Charitable giving in the United States rose to $212 billion in 2001, according to the Giving USA study released last week by The American Association of Fundraising Counsel Trust for Philanthropy.
That figure is up half a percentage point from the adjusted 2000 total of $210.89 billion.
The largest portion of the total charitable gifts in 2001, 75.8 percent, came from individual donors, with 7.7 percent being donated by bequest, 12.2 percent coming from foundations and 4.3 percent from corporations.
According to the study, giving by individuals and foundations rose while gifts through bequest and corporations fell in 2001.
Of all charitable gifts made in 2001, religious organizations received the largest chunk of the money, 38.2 percent. Education followed with 15 percent; human services got 9.8 percent; health-related organizations received 8.7 percent; arts, culture and humanities groups got 5.7 percent; public societies received 5.6 percent; environmental and animal funds took in 3 percent and international affairs groups got 2 percent.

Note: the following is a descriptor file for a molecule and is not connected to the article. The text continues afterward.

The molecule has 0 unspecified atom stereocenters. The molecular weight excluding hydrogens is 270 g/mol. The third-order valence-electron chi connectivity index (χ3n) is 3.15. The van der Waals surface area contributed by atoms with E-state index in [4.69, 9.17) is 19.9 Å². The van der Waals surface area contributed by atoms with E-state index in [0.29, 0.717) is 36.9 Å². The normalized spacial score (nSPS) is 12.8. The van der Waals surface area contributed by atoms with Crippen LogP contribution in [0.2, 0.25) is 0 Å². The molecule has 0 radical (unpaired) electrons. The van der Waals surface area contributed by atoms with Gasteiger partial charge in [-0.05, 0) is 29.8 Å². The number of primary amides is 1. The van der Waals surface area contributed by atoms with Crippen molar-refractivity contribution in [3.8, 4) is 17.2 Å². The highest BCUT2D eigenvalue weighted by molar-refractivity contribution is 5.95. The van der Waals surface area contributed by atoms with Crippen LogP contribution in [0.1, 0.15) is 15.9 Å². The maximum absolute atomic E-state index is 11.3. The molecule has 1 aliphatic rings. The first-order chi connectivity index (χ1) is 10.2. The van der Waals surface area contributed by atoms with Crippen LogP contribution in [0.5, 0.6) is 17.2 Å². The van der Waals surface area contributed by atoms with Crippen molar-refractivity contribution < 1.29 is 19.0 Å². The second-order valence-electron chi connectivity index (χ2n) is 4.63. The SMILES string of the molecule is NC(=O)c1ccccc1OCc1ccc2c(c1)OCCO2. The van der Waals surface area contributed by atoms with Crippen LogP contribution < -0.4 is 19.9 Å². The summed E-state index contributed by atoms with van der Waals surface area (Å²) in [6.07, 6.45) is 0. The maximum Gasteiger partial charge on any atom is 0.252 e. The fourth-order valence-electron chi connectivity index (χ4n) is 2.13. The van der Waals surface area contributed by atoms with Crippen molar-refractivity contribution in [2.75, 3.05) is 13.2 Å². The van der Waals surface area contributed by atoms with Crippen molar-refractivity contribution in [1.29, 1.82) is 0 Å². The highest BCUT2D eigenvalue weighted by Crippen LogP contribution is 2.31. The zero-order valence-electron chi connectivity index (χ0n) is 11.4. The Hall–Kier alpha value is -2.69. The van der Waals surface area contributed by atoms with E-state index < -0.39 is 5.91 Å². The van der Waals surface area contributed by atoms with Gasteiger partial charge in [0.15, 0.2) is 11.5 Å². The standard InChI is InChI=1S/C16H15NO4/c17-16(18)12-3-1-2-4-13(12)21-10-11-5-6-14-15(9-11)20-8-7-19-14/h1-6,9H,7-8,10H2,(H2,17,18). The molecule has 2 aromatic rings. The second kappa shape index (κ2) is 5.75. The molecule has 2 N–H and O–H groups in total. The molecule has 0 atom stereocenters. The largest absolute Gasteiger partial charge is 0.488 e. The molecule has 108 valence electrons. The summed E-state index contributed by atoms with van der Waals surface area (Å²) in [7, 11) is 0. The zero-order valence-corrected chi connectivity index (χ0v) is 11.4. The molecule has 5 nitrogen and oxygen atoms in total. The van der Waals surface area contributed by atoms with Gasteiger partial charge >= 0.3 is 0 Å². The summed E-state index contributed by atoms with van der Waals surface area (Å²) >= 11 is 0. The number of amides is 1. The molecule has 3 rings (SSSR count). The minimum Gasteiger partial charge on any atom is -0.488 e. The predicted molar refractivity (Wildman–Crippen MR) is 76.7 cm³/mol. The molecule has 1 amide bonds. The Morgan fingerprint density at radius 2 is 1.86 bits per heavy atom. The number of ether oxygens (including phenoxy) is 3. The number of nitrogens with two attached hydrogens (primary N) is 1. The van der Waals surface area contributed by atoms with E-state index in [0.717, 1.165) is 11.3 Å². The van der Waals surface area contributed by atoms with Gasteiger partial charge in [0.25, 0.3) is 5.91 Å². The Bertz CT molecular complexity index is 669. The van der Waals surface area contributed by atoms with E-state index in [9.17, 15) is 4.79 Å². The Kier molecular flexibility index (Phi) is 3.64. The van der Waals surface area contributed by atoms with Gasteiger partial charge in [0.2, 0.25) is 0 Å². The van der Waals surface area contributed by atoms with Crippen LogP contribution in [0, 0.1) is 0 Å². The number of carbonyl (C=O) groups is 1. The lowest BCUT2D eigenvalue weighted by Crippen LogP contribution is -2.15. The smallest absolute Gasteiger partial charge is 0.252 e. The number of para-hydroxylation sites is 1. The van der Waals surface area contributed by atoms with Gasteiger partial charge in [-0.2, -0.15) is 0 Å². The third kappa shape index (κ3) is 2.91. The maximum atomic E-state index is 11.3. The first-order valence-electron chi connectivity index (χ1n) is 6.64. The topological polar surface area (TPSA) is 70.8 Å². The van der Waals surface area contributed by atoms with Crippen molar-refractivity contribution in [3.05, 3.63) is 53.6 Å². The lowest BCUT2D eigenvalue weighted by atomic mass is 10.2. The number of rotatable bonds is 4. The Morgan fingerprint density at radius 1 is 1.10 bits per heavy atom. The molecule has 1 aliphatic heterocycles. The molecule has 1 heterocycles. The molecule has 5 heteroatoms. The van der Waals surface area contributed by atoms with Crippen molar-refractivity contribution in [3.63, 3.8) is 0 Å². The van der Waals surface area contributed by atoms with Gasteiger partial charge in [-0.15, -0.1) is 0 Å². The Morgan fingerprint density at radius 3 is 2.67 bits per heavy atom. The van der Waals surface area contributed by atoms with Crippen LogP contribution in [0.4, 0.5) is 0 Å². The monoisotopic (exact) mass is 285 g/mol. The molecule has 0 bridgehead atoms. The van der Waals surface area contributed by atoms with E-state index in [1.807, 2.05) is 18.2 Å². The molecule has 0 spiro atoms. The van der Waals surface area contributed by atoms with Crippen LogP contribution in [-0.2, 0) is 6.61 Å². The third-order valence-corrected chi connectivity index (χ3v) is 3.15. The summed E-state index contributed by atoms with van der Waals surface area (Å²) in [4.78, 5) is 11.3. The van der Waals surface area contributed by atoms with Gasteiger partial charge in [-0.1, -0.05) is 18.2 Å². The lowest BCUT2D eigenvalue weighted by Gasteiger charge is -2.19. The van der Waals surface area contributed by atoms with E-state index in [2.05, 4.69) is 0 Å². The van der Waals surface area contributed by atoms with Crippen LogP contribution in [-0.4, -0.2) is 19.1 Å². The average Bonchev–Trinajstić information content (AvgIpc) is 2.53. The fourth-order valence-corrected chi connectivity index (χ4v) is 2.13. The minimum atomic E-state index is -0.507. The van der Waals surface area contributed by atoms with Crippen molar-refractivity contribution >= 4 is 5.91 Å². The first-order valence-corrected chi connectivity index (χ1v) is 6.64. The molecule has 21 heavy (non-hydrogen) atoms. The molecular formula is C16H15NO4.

The remaining 12 percent was collected through foundations and unallocated giving.
Less than one percent, or $1.88 billion, of the total charitable contributions made in 2001 went to the relief and recovery efforts for the Sept. 11 terrorist attacks, according to the findings. Of the $1.88 billion, 67 percent came from individuals; 10 percent from foundations; 22 percent from corporations and 1 percent from other sources.
The study was researched and written by the Center on Philanthropy at Indiana University.